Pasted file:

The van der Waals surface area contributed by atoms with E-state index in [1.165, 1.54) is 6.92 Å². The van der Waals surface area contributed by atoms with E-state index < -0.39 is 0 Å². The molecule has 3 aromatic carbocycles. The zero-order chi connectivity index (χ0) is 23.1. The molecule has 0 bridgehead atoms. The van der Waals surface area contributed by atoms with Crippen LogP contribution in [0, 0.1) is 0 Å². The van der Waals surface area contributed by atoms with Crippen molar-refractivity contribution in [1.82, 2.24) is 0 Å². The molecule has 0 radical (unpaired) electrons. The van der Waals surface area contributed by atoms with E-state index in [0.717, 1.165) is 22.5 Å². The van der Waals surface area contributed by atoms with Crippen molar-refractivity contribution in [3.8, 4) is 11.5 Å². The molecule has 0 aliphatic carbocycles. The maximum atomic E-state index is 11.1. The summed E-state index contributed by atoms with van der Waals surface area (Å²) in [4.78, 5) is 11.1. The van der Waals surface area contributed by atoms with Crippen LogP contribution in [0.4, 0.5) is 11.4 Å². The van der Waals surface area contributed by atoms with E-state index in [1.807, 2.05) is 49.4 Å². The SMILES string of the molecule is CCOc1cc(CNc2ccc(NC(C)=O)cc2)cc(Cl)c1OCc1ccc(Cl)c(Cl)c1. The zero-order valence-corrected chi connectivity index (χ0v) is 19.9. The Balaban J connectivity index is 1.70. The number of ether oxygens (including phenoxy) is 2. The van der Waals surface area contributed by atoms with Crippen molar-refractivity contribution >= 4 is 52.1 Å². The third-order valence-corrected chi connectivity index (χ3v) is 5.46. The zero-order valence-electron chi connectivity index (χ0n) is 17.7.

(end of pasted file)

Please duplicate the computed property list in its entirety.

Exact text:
The van der Waals surface area contributed by atoms with E-state index in [1.165, 1.54) is 6.92 Å². The van der Waals surface area contributed by atoms with E-state index < -0.39 is 0 Å². The molecule has 3 aromatic carbocycles. The zero-order chi connectivity index (χ0) is 23.1. The molecule has 0 bridgehead atoms. The van der Waals surface area contributed by atoms with Crippen LogP contribution in [0, 0.1) is 0 Å². The van der Waals surface area contributed by atoms with Crippen molar-refractivity contribution in [1.82, 2.24) is 0 Å². The molecule has 0 radical (unpaired) electrons. The van der Waals surface area contributed by atoms with E-state index in [0.717, 1.165) is 22.5 Å². The van der Waals surface area contributed by atoms with Crippen molar-refractivity contribution in [3.8, 4) is 11.5 Å². The molecule has 0 aliphatic carbocycles. The maximum atomic E-state index is 11.1. The summed E-state index contributed by atoms with van der Waals surface area (Å²) in [4.78, 5) is 11.1. The van der Waals surface area contributed by atoms with Crippen LogP contribution in [0.4, 0.5) is 11.4 Å². The van der Waals surface area contributed by atoms with E-state index in [1.807, 2.05) is 49.4 Å². The SMILES string of the molecule is CCOc1cc(CNc2ccc(NC(C)=O)cc2)cc(Cl)c1OCc1ccc(Cl)c(Cl)c1. The zero-order valence-corrected chi connectivity index (χ0v) is 19.9. The Balaban J connectivity index is 1.70. The number of ether oxygens (including phenoxy) is 2. The van der Waals surface area contributed by atoms with Crippen molar-refractivity contribution >= 4 is 52.1 Å². The third-order valence-corrected chi connectivity index (χ3v) is 5.46. The zero-order valence-electron chi connectivity index (χ0n) is 17.7.